Sewing Patterns, Pattern Review, Sewing Classes, Sewing Machines and Sewing Machine Reviews!
Platinum Sponsor: Stylish Fabric
Over 20,000 of high quality reorderable fabric

[SIGNUP - FREE Membership & 1 FREE Sewing Lesson ]
[Sewing Classes|Shopping Bag Your Shopping Bag|Login|Help]
Sewing Review and Pattern Reviews Sewing Knowledge Base Sewing Patterns Sewing Classes & Sewing Lessons Sewing Machine & Embroidery Machinery Sewing Message Boards Sewing merchants Blog Help/FAQ About Pattern Review
Enter your e-mail address:




Advanced Search
Tags
New to PR?
Sewing Machines
Compare Sewing Machines
Sewing Machine & Serger Reviews
Embroidery Machines
Sewing Reviews
Sewing Patterns
Review Gallery
Sewing Books
Sewing Supplies
Sewing Websites
Sewing Stores
Sewing Class Reviews
Sewing Expo Reviews
Sewing Tips & Techniques
Sewing Podcasts
NEW!Fabric Glossary
Sewing Review Requests Add a Review Request
Your Account
Edit Profile
My Page
Favorites
Wish List
Pattern Catalog
Notifications
Friends of PR
Join Friends of PR
Find a member
Deal Corner
Photo Album
Calendar
Chat Room
Chat Schedule
Chat Transcripts
Sewing Classifieds
Add a Classified
Sewing Contests
enter contest
contest report
contest gallery
Favorite Links
reviews with comments
merchant gallery
article archive
newsletter archive
Craft Resources
contact info
shipping rates
returns & refunds
testimonials

Platinum Sponsor - Stylish Fabric
Stylish Fabric
You are not logged in. Login here.



Message Board > Sewing Machines > sewing sheepskin ( Moderated by Sharon1952, EleanorSews)

Please LOGIN or Join PatternReview
Go to Page:
sewing sheepskin
Seeking advice for sewing sheepskin
soulshoe
soulshoe
Beginner
BC CANADA
Member since 12/27/11
Posts: 4
Login to reply to this post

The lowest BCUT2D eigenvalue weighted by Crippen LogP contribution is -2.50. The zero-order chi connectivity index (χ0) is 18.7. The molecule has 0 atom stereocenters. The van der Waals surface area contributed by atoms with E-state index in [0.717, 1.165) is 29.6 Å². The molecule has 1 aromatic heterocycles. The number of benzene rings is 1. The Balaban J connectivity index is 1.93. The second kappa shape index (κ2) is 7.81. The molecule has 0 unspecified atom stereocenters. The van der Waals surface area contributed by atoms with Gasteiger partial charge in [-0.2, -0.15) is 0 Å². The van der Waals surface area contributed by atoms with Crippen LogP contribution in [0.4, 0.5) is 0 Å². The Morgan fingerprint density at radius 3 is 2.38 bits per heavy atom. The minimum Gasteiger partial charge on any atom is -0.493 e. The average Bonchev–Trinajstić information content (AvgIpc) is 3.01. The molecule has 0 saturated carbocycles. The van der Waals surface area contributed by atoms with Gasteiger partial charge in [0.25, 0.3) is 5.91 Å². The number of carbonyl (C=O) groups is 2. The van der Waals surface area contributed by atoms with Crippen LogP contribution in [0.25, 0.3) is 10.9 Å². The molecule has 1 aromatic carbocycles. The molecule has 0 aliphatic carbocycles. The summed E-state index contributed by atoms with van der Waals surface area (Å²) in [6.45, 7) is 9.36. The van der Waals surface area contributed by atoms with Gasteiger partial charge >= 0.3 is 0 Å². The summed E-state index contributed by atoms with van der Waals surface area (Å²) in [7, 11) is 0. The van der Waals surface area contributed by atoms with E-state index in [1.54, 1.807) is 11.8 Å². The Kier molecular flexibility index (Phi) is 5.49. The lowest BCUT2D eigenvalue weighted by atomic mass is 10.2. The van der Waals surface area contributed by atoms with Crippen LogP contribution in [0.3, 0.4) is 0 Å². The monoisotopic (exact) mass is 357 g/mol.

Date: 12/27/11 3:20 PM

Hello,
I have more and more projects I'd like to do utilizing sheepskin or shearling, and noticing that this is a unique material with distinct challenges. It is at once thick, yet not that strong, and squishes down enormously. Perhaps most importantly, it has two totally different surfaces for the machine to grapple with, and makes feeding and clean stitching rather challenging! At least for me...
I am open to any advice on this topic, from people with experience and success. Specific questions are:
1- what type of machine and-or feed mechanism is ideal? Seems like a dual feed would be advantageous.
2- I've read about the Pfaff 1222 with this in mind, but is there a machine with dual feed like this, but all steel parts, instead of the nylon gears?

Thanks for your suggestions!
-- Edited on 12/28/11 1:32 AM --

------
Nathan

goodworks1
star
goodworks1  Friend of PR
Advanced
IL USA
Member since 7/19/03
Posts: 3620
Login to reply to this post

Date: 12/27/11 3:43 PM

Are you using leather sheepskin/shearling or a synthetic version? I'm guessing synthetic, but want to check for sure before venturing to give any advice....

------
blog: goodworks1.wordpress.com

tourist
star
tourist  Friend of PR
Intermediate
BC CANADA
Member since 7/23/07
Posts: 6098
Login to reply to this post

Date: 12/27/11 4:19 PM

This topic interests me as I have a sheepskin (real thing) that I just ran across while pulling a machine out of storage today. My late mother used it in her wheelchair, so it has been sitting in my stash since at least 1995. I would love to use it for something but have no idea where to start.

------
http://bgballroom.wordpress.com to follow the progress on my next ballgown.

twinkle72
star
twinkle72
Advanced Beginner
UNITED KINGDOM
Member since 4/20/09
Posts: 71
Login to reply to this post

Date: 12/27/11 5:58 PM

I sewed a shearling vest about a month ago on my Janome. The shearling was "Toscana" which meant the hair was longish and straight rather than short and curly. After a lot of fussing around, I ended up using a universal needle rather than a leather one. This was fine. I went with quarter inch seam allowances, and used a quarter inch quilting foot! This was also fine. The sheep skin was thin and pliable. The furry side did not get at all caught up in the foot or the bobbin to my surprise. Perhaps because it was straight? Basically, it was easier to sew than I imagined.

soulshoe
soulshoe
Beginner
BC CANADA
Member since 12/27/11
Posts: 4
Login to reply to this post

In reply to goodworks1


Date: 12/28/11 2:06 AM


I'm only using real wool and genuine leather sheepskin and shearling. Thanks for your interest...

------
Nathan

Sharon1952
star
Sharon1952  Friend of PR
Advanced
MA USA
Member since 7/1/08
Posts: 2939
Board Moderator
Login to reply to this post

In reply to soulshoe


Date: 12/28/11 9:19 AM